7. Health Savings Account Deduction. Health Savings Accounts (HSAs) are tax-favored accounts that allow taxpayers to save for medical expenses. You may be able to take a deduction for those contributions that you make to a HSA during the year; employer contributions, rollovers and qualified HSA funding distributions from an IRA don't count for purposes of a deduction. To be eligible, you must be covered under a high deductible health plan (HDHP) and have no other health coverage except permitted coverage. If you are eligible, anyone can contribute to your HSA. However, you cannot be enrolled in Medicare or be claimed as a dependent on another person's tax return. The maximum amount that can be contributed to your Health Savings Account depends on the type of High Deductible Health Plan (HDHP) coverage you have. For 2010, the maximum contribution for individual plans is $3,050 and the maximum contribution for family plans is $6,150. You'll report contributions and figure your deduction using a federal form 8889, Health Savings Accounts (HSAs).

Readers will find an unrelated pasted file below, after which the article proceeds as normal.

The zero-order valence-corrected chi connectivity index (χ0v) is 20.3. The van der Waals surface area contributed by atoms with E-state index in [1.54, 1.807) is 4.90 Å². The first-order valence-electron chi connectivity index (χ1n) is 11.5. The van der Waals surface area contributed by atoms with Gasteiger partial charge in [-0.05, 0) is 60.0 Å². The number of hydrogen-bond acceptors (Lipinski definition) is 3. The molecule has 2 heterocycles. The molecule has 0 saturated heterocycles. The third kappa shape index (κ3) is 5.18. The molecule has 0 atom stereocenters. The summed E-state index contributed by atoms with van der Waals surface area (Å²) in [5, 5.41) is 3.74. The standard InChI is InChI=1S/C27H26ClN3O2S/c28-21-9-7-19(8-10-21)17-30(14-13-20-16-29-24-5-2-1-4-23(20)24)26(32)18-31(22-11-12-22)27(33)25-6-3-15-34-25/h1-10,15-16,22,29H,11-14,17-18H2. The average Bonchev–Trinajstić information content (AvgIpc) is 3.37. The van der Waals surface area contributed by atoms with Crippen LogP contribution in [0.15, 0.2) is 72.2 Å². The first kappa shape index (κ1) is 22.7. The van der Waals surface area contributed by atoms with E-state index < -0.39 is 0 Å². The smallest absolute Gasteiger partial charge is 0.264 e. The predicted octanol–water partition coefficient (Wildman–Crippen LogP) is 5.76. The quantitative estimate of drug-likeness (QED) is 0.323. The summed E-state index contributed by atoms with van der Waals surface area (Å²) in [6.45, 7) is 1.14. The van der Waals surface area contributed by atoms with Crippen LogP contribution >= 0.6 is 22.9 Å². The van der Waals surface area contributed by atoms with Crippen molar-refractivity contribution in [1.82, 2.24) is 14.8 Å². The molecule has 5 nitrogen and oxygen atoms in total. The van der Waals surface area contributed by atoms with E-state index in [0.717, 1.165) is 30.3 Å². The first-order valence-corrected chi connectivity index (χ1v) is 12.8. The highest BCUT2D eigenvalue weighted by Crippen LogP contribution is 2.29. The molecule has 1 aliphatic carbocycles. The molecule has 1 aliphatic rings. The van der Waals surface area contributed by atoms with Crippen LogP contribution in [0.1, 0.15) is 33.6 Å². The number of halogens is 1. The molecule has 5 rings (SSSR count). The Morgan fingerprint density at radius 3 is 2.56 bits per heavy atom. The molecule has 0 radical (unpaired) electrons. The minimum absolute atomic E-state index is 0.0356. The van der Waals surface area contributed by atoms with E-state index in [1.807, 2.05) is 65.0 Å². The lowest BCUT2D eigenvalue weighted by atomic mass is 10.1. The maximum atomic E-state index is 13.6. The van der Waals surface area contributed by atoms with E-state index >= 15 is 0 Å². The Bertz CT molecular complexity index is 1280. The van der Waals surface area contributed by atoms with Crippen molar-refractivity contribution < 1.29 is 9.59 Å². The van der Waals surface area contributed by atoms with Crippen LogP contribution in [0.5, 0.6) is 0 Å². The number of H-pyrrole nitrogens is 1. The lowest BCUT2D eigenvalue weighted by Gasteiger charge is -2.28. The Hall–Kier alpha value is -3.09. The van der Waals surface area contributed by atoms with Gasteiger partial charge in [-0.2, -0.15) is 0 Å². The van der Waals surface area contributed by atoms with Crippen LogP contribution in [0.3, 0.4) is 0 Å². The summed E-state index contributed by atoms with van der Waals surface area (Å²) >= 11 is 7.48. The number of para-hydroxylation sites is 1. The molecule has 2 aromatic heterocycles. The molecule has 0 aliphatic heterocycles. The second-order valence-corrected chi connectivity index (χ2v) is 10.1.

8. IRA Contributions. Contributions to a traditional IRA may be deductible so long as they meet certain criteria; keep in mind that contributions to a Roth IRA will not be deductible but may still count toward the saver's credit. To qualify, you or your spouse (if filing a joint return) must have earned income during the year. For purposes of determining the IRA deduction, earned income would, in addition to wages and self-employment income, include alimony and nontaxable combat pay; earned income does not include rental income, interest and dividend income, or any amount received as pension or annuity income or as deferred compensation. Additionally, to qualify, you must be under the age of 70 1/2 by the end of 2010. The maximum contribution you can contribute to a traditional IRA is the smaller of $5,000 ($6,000 if age 50 or older) or the amount of your taxable income for 2010, though limits and phaseouts may apply. And unlike many deductions which require you to pay up before the end of the year, you can make an IRA contribution through April 18, 2011, and it will still qualify as a deduction on your 2010 return.